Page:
Quote of the week

Although judicial proceedings will generally be bound by the requirements of natural justice to a greater degree than will hearings before administrative tribunals, judicial decision-makers, by virtue of their positions, have nonetheless been granted considerable deference by appellate courts inquiring into the apprehension of bias. This is because judges ‘are assumed to be [people] of conscience and intellectual discipline, capable of judging a particular controversy fairly on the basis of its own circumstances’: The presumption of impartiality carries considerable weight, for as Blackstone opined at p. 361 in Commentaries on the Laws of England III . . . ‘[t]he law will not suppose possibility of bias in a judge, who is already sworn to administer impartial justice, and whose authority greatly depends upon that presumption and idea’. Thus, reviewing courts have been hesitant to make a finding of bias or to perceive a reasonable apprehension of bias on the part of a judge, in the absence of convincing evidence to that effect.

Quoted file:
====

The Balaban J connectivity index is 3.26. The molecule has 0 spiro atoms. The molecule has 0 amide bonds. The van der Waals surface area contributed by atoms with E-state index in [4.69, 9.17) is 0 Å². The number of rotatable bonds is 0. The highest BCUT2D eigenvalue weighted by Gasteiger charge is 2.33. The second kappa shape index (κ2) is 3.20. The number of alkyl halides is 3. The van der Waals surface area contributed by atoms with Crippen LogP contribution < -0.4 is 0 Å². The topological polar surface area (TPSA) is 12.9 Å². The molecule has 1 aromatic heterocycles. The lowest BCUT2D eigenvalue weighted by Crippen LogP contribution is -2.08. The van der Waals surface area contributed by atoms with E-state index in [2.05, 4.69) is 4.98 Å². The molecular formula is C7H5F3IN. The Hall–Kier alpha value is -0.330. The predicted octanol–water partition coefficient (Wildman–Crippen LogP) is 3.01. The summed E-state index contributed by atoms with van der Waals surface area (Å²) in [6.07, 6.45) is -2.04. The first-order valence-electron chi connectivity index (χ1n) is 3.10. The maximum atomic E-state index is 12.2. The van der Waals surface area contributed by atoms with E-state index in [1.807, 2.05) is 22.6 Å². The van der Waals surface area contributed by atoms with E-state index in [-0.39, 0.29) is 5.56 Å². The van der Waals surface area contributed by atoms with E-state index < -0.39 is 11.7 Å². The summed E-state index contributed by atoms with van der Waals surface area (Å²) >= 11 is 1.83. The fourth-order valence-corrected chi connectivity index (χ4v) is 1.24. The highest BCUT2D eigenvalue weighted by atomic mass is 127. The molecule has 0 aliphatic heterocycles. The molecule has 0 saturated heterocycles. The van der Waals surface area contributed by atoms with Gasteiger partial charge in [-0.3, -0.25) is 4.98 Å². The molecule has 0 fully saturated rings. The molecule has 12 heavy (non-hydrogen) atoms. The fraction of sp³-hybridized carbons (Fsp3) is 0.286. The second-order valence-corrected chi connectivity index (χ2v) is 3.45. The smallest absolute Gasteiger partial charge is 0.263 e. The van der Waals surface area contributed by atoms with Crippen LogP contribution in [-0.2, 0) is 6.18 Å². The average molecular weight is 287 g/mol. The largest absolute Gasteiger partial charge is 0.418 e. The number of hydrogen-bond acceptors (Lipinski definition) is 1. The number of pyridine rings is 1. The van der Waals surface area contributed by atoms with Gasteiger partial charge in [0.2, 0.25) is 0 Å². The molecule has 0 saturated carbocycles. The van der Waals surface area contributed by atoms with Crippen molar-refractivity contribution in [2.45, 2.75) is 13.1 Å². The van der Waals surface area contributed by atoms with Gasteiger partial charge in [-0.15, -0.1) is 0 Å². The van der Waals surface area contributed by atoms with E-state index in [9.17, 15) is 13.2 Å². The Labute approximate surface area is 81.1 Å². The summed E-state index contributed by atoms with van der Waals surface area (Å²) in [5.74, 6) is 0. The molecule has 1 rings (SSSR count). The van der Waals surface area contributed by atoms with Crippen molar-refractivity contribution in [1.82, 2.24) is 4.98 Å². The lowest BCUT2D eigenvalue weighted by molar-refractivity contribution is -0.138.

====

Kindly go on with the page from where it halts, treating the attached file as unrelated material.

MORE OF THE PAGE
L'Heureux-Dube and McLachlin JJ
Livesey v The New South Wales Bar Association [1983] HCA 17; (1983) 151 CLR 288
4 December 2017

On cruising and queer culture

“Cottages” (or: “Tearooms”) were no heaven, granted. But they were no hell either. Mischief in public toilets left more traces in vice squad logbooks than in high literature. Within the gay community, they remain more a source of shame than pride. And yet, these public aedicules, which sheltered the escapades of so many gay men, transvestites, prostitutes and libertines, were also sites of unbridled freedom. Within these atypical places of transience and sociability, social differences were blurred and otherwise separated cultures briefly mixed. Despite being disparaged as sleazy and dirty, they allowed for immediate, anonymous sexual contacts. They were a godsend to those who could not entertain at home and expose their sexual proclivities to the outside world.

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